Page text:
We can trace the energy of this closed system though the idea of “kitsch,” which Bayley describes as “the artful, knowing, and sly elevation of bad taste.” The concept did not always contain an implicitly ironic connotation, however: Kitsch was first used to describe, or slur, the attempts of newly efficient industry to make products that were “cheap and yet still attempt to create at least some impression of a higher value,” and sell them to a new consumer base that was either undiscerning or over-eager to ornament their lives with what they saw as class signifiers. “Since the new consumers largely lacked education,” Bayley writes, “taste and refinement were not really needed. Production and consumption were no longer the privilege of an elite, but were open to all social classes. Somewhat depressingly, this led to generalized mediocrity rather than generalized excellence.” (If these words ring slightly un-democratic, remember that good criticism should be an undemocratic business.) In other words, kitsch once meant simply a failure of design, which bordered even on immorality, with no knowing wink. “The producer of kitsch,” wrote critic Hermann Broch in 1933, “must be judged as a contemptible being.”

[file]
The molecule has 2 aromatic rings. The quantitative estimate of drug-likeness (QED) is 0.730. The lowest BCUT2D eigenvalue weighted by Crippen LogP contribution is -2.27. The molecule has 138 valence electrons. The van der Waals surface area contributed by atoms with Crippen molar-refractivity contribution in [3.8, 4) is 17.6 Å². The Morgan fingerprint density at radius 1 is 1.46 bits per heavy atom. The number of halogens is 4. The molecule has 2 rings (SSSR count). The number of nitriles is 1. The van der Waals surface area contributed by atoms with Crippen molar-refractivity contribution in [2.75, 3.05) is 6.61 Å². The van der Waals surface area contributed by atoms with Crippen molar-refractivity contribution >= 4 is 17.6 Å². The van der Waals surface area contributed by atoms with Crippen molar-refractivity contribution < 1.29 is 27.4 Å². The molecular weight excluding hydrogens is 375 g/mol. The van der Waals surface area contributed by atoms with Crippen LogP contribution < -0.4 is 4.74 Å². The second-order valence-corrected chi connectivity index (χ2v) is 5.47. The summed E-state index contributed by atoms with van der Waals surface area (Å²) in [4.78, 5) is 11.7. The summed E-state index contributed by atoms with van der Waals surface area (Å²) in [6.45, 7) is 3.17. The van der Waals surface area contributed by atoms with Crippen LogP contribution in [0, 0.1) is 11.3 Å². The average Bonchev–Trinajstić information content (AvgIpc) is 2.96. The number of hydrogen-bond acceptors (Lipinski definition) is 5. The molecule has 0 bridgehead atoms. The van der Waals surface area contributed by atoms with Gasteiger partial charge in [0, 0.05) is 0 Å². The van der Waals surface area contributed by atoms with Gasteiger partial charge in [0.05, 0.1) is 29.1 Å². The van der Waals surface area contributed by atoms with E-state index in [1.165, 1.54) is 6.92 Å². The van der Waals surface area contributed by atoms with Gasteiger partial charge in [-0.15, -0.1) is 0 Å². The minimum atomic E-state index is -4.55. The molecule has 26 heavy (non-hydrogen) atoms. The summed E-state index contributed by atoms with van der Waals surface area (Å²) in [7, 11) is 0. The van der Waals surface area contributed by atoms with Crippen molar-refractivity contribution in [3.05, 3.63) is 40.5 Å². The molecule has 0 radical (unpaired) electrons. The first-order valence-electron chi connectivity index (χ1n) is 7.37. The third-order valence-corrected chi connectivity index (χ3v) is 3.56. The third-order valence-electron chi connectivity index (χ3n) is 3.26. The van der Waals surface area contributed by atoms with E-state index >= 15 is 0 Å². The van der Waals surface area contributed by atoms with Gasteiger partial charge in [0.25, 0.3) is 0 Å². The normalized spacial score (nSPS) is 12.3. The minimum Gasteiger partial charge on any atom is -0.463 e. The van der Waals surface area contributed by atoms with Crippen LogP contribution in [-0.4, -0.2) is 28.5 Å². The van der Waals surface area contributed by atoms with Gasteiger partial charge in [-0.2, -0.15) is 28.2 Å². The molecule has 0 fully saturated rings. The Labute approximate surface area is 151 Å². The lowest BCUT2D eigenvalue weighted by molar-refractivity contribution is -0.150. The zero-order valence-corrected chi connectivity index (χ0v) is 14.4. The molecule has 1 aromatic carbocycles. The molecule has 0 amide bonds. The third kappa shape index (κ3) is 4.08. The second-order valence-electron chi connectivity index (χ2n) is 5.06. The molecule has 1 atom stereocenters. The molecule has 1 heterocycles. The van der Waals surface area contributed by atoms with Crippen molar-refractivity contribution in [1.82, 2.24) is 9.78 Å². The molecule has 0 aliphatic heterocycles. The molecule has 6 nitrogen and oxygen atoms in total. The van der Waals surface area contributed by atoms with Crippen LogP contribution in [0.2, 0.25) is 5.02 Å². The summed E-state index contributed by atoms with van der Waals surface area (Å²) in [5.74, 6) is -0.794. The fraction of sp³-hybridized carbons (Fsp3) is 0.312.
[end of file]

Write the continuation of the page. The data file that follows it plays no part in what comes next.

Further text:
Once the clean lines and simplicity of the Bauhaus and modernist movements came along to tidy up the mess, kitsch, still “ugly” by sight, was reborn in an ironic light, a way for those in the know to display their own postmodern understanding of the relativistic nature of art history. Bayley will have none of it: ugly is ugly, and let it be ever thus. As he says of artist Jon Wealleans’s paintings of Day-Glo “kitchen kitsch”: “In their searing hideousness, submission to queasy effect and dumb noise, Wealleans’s extraordinary paintings are a case study of self-conscious kitsch in the service of really rather disturbing ugliness.” Self-consciousness is no excuse.